You are here

Not in accordance with the local plan

Alec Samuels considers the relevant material considerations justifying a departure from the local plan

12 May 2017

Add comment

The application for planning permission is inconsistent with, not in accordance with, the local plan. So there is no applicable presumption in favour of sustainable development, and no presumption in favour of the grant of planning permission. The local plan accords with the principle of localism. We live in an age of plan-led planning, a transparent, predictable, and efficient system. So planning permission should be refused.

However, that is not the end of the story. There may be other relevant material considerations justifying a departure from the local plan. There may be no presumption in favour of sustainable development. The proposed development may not be technically ‘sustainable’. But planning always involves an element of policy and value judgment; there is always a residual flexible discretion in the decision maker.

The issue is the scope of the residual discretion. In principle a departure from the local plan could bring an element of uncertainty and unpredictability into the system. Therefore the scope of the discretion should be limited, carrying a high degree of substantial, objective, evidence-based reasoning, a really strong planning case indeed.

Examples of evidence-based submissions which might be made, and which might be successful and withstand legal challenge before the inspector or the judge, readily spring to mind. In practice each and every case will be to a considerable extent fact-specific, the outcome depending largely on the particular merits or otherwise.

The local plan may be out of date. In a constantly changing society the local plan has a sort of inevitable inbuilt obsolescence. A new white paper, new legislation, new regulations, a revised National Planning Policy Framework, a marked change in the market conditions, all might have a substantial impact not anticipated or provided for in the local plan.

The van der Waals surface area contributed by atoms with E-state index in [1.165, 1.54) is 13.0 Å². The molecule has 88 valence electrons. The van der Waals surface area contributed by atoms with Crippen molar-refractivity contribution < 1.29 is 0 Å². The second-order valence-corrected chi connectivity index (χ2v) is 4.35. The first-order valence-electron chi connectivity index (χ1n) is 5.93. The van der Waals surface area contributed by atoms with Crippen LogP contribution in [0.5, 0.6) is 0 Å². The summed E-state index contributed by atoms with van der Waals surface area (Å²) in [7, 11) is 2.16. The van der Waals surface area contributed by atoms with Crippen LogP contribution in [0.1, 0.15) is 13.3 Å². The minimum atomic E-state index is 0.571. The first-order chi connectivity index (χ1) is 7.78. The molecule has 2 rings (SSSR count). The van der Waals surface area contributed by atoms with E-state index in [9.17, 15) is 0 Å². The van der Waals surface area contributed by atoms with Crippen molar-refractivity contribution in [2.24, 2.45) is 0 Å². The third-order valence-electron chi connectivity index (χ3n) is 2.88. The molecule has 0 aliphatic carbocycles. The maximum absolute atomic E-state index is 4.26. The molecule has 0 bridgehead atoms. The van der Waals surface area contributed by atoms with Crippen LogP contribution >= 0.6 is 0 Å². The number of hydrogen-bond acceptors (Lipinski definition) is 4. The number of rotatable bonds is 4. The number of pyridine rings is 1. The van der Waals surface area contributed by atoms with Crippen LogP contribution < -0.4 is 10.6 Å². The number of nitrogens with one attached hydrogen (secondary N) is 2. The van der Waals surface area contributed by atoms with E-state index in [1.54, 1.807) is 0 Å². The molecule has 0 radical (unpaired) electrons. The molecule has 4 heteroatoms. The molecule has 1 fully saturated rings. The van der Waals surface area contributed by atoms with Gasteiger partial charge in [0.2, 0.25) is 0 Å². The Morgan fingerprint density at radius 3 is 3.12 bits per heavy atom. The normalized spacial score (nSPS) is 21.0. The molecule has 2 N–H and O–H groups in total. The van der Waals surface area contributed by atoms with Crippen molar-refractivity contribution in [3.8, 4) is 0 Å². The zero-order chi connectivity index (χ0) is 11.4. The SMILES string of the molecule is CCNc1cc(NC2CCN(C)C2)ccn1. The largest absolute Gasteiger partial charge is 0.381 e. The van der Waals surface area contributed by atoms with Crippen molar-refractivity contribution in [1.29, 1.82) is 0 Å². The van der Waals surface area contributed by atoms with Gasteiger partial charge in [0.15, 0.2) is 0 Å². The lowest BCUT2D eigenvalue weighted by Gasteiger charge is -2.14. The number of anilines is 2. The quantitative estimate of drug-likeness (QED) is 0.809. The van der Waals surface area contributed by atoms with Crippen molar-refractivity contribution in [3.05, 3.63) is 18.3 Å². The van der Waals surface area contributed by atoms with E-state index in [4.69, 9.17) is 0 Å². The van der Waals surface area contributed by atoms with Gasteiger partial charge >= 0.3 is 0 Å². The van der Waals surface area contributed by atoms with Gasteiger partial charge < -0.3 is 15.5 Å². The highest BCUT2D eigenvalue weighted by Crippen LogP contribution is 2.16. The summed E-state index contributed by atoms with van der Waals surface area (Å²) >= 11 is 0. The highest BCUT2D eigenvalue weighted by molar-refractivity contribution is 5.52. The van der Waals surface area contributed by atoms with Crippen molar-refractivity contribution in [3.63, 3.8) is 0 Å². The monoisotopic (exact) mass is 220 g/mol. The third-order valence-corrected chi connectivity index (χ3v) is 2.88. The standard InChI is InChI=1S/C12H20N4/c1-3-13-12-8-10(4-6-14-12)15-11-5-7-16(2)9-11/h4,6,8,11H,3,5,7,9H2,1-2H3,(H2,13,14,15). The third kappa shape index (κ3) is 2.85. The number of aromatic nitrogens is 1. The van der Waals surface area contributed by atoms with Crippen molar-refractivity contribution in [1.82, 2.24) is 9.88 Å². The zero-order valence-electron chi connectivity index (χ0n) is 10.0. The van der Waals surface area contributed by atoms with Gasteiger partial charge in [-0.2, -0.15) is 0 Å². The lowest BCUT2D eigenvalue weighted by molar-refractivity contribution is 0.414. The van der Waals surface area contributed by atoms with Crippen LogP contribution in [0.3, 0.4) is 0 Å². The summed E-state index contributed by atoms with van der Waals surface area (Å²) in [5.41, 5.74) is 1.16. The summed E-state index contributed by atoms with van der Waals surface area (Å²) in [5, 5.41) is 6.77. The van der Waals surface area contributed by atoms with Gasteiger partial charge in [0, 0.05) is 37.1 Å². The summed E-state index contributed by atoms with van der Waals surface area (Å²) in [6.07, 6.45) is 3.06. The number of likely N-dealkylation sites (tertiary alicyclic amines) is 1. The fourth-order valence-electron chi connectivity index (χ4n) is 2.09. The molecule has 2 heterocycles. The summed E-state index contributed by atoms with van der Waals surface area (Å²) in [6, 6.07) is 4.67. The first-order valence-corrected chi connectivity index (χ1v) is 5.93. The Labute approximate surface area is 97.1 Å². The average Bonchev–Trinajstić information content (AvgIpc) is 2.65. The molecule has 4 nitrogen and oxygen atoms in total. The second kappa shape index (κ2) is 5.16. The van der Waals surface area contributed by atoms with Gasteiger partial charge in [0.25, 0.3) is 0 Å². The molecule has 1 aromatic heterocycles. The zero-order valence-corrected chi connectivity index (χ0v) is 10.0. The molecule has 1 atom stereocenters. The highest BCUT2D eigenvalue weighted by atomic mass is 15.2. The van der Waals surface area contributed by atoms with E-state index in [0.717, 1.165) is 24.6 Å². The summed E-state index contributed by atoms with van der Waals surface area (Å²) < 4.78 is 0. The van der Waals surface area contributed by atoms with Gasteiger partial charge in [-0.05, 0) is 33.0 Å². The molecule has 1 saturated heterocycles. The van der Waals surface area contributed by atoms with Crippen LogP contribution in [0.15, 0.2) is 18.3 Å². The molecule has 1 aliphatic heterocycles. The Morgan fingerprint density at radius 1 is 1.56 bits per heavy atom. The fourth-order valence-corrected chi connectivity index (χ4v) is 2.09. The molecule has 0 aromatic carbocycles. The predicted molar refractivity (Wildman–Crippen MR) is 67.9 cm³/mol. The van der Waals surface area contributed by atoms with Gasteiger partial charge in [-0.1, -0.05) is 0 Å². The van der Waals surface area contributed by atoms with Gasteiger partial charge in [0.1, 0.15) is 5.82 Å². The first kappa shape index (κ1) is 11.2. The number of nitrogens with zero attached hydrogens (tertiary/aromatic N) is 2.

A housing shortage and a deficiency in social and affordable housing may occur and quite quickly transform the situation, for example as a result of the serious flooding of existing housing, a sudden influx of immigrants, or the opening of a large new employment opportunity such as a big factory.

There may be no brownfield alternative land available in the area or indeed at all.

The proposed development site may be no more than some sensitive infilling in the small village or town, and would be well screened, and the land may be poor quality land, not suitable for agriculture or employment or public open space, and would otherwise remain as a neglected eyesore.

Looked at objectively the proposal may be economically, socially, and environmentally fine. Employment would be provided, the design is high quality, and doctors, schools, and shops are already available or would be provided. The infrastructure, principally roads, water, gas, and electricity, would be provided or is already available. There may be many public benefits in the proposal: housing, community facilities, environmental improvements, and infrastructure of all kinds. With the benefit of hindsight the site really should originally have been included as a site for development in the local plan.

Since the local plan was adopted, some time ago, the character of the area might have changed very substantially so that the proposed new development would only be technically outside the local plan.

The law as to the scope of the residual discretion is not as clear as would be desirable (see section 38(6) of the Planning and Compulsory Purchase Act 2004, section 70(2) of the Town and Country Planning Act 1990, and paragraphs 6 to 15 of the NPPF, especially paragraph 14). There are several first instance decisions which do not all take the same view (see, for example, East Staffordshire Borough Council v Secretary of State for Communities and Local Government [2016] EWHC 2973, Wychavon District Council v Secretary of State for Communities and Local Government [2016[ EWHC 592 (Admin), and Cheshire East Borough Council v Secretary of State for Communities and Local Government [2016] EWHC 571 (Admin)). The applicant seeking planning permission outside the local plan must expect a challenging uphill task.

Alec Samuels is a barrister and former reader at Southampton University

Categorised in:

Property Public

Tagged in:

local plan